Intel confirmed that they had powered on their Xe GPU in their labs for the first time and we now have independent confirmation of the fact as well. The Intel Xe GPU DG1 prototype was run through GFXBench using a driver that basically did nothing except validate power on. While this doesn't have any further information it does show us that the clock down to a discrete Intel Xe GPU has finally started. We thought it would be a good idea to do a round-up of all the information we have so far regarding Intel's upcoming Xe GPU.
Intel Xe GPU launch date
The GFXBench detection was, well, detected first by the venerable twitter account Komachi_Ensaka. The actual listing had the "Graphics gfx-driver-user-feature_dg1_poweron-27723 DCH ReleaseInternal" designation which makes it clear that this is essentially only a power-on test.
[GFXBench] 3D Graphics Performance of Intel® Graphics gfx-driver-user-feature_dg1_poweron-27723 DCH ReleaseInternal https://t.co/W8Nhc4nelW
— 比屋定さんの戯れ言@Komachi (@KOMACHI_ENSAKA) November 5, 2019
The drivers themselves do not have full functionality enabled yet and the benchmark did not run through all its tests or simply showed up as NA :
While there is no official word on the Intel Xe GPU launch date so far, rumors by DigiTimes indicate that the card (or at least one variant) is going to be intro-ed sometime in summer 2020. Whether this variant is going to be the data center variant or the gaming variant is up in the air at this point although it's likely going to be the former. Many people are also quoting Raja Koduri's license plate tweet here but from what I managed to glean out of a source close to this info (amidst some derisive laughter) they hinted that this has probably very little to do with the actual launch date and simply his registration.
— Raja Koduri (@Rajaontheedge) October 4, 2019
Intel Xe GPU's marketing chief, Chris Hook, has also previously confirmed a 2020 launch for XE GPU although once again, it's not clear whether he's talking about the data center variant or the gaming variant:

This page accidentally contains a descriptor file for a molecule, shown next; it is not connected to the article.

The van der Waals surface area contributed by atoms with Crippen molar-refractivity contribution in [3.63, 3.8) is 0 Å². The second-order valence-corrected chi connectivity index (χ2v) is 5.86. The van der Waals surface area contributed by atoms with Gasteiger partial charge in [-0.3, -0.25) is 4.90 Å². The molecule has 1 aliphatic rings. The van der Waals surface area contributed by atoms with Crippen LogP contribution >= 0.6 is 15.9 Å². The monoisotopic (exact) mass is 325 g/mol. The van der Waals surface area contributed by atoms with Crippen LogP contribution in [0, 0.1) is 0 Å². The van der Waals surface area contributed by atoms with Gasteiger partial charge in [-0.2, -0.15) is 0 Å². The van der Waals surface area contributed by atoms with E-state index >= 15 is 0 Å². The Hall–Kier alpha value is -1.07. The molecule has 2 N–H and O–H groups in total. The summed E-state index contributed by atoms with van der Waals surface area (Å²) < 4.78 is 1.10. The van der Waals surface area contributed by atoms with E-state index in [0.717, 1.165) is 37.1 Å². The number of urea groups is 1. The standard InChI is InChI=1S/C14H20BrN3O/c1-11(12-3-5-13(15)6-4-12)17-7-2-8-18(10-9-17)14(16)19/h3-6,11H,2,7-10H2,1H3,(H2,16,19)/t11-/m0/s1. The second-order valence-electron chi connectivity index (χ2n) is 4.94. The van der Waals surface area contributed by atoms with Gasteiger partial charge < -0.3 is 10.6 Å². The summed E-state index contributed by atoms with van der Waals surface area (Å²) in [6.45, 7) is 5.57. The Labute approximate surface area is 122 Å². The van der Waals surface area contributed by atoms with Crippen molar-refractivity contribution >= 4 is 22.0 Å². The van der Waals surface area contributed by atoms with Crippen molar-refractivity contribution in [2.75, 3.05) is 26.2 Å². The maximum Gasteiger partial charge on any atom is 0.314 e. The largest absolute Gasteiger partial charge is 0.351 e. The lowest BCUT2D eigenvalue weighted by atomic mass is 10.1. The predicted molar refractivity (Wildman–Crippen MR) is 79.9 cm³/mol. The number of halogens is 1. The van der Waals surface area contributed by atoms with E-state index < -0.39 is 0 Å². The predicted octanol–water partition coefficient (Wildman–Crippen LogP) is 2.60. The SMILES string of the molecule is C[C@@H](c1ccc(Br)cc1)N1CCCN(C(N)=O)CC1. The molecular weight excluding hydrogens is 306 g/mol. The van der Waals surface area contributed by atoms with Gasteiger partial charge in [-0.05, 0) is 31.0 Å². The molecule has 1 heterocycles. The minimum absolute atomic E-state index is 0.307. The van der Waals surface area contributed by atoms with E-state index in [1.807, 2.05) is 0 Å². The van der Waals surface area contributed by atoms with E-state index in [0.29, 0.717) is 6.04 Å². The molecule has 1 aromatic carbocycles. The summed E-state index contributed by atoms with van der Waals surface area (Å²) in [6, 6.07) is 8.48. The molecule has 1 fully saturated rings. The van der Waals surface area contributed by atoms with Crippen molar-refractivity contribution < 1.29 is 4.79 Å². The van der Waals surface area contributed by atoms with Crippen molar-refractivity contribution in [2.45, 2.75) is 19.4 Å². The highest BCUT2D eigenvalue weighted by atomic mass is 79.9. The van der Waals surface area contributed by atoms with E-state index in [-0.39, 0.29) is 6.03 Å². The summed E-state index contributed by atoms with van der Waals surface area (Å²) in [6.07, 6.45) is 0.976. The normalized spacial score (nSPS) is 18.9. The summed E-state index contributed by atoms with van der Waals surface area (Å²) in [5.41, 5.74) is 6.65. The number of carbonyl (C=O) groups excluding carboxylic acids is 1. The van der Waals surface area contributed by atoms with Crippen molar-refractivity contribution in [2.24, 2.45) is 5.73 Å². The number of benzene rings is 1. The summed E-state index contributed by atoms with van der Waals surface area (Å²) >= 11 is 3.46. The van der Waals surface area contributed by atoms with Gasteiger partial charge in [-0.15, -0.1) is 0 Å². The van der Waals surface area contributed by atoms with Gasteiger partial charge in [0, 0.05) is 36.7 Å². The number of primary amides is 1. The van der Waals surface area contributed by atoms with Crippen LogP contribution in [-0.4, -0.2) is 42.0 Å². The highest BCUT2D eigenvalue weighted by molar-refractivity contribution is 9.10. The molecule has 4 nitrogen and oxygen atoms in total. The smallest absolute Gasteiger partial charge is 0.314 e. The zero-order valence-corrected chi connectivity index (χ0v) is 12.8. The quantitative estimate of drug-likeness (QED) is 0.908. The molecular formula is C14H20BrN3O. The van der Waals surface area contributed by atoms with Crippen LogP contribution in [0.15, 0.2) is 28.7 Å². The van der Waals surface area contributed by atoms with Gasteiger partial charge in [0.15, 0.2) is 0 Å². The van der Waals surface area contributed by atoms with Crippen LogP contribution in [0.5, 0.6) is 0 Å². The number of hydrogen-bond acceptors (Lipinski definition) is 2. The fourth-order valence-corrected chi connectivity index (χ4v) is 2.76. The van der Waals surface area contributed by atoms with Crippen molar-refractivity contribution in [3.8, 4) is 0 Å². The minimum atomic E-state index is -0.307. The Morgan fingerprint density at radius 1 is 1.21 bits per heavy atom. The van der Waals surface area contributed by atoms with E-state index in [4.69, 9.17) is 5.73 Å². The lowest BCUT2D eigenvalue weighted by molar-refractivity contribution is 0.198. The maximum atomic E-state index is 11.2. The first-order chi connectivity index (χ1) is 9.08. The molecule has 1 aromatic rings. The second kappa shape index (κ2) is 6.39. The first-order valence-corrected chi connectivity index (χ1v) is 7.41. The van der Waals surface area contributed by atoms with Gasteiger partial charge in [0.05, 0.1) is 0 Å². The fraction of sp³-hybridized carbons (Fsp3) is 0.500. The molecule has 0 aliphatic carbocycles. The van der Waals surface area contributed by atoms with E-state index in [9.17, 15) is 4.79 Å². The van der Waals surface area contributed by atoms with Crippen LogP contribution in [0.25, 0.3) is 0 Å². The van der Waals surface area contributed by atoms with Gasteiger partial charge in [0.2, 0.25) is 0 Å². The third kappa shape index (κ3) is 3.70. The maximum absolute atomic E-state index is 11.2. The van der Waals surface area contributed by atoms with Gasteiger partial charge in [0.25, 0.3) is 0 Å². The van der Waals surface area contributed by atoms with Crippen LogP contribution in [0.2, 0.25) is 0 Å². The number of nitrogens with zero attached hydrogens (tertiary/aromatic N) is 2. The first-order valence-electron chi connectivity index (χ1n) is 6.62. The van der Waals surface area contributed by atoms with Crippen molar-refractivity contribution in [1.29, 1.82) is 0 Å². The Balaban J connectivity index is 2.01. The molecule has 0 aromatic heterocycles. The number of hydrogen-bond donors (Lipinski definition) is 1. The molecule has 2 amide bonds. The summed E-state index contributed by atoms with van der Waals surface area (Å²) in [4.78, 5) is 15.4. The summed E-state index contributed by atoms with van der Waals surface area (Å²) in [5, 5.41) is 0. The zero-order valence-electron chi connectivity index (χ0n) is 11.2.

First availability by end of 2020. That’s my story and I’m sticking to it....
— Chris Hook (@GChip) March 30, 2019
Intel Xe GPU specifications
We have heard of at least three different Intel XE GPU variants pop in benchmarks. A 128 EU one, a 256 EU one and even a 512 EU one. The first one is likely going to be just a testing prototype for Intel to get its training wheels on and get the ball rolling - a trial and error platform so to speak, but the latter two are probably going to appear as discrete GPUs sooner or later. The 512 EU Intel Xe GPU is the only one we can say for sure should be landing eventually and based on current forecasts the 512 EU part is going to have performance that is just under an RTX 2080.
This means that you are looking at a solid performer that can churn out some decent performance capable of driving 1440p to 4k resolution. The only thing we don't know for sure is the launch window for the 512 EU variant. Considering Intel has hinted multiple times that it's going to be following a bottom-up approach, we are likely going to see a less powerful variant land first before the ramp up all the way to 512 EUs.
Intel Xe GPU pricing
The final factor is going to be the pricing and considering the Intel Xe department is being run in spirit by a team that was formerly at AMD, I am fairly confident that we are going to see some incredibly generous pricing. I am sure the company will be able to take advantage of the huge margins that Intel has thanks to owning their own foundry and utilize that to take a very AMD-esque approach to pricing their graphics cards.
Increasing the TAM (Total Available Market) by raising the performance per dollar of their GPU offerings is a good way to break into the market. In fact, considering this is a brand new GPU vendor, I expect Intel to undertake some decent promotional launches with pricing that is going to account for the risk that a buyer is going to take - considering this is Intel's first time with a discrete GPU launch for the market.
The one thing we can say for sure, however, is that it is absolutely great to see the PC GPU duopoly become a triopoly and more vendors on the market is a win for consumers with the average cost for graphics going down substantially as more suppliers enter the market. 2020 is going to be a great year to be a PC gamer considering all of the PC-related hardware that will be debuting.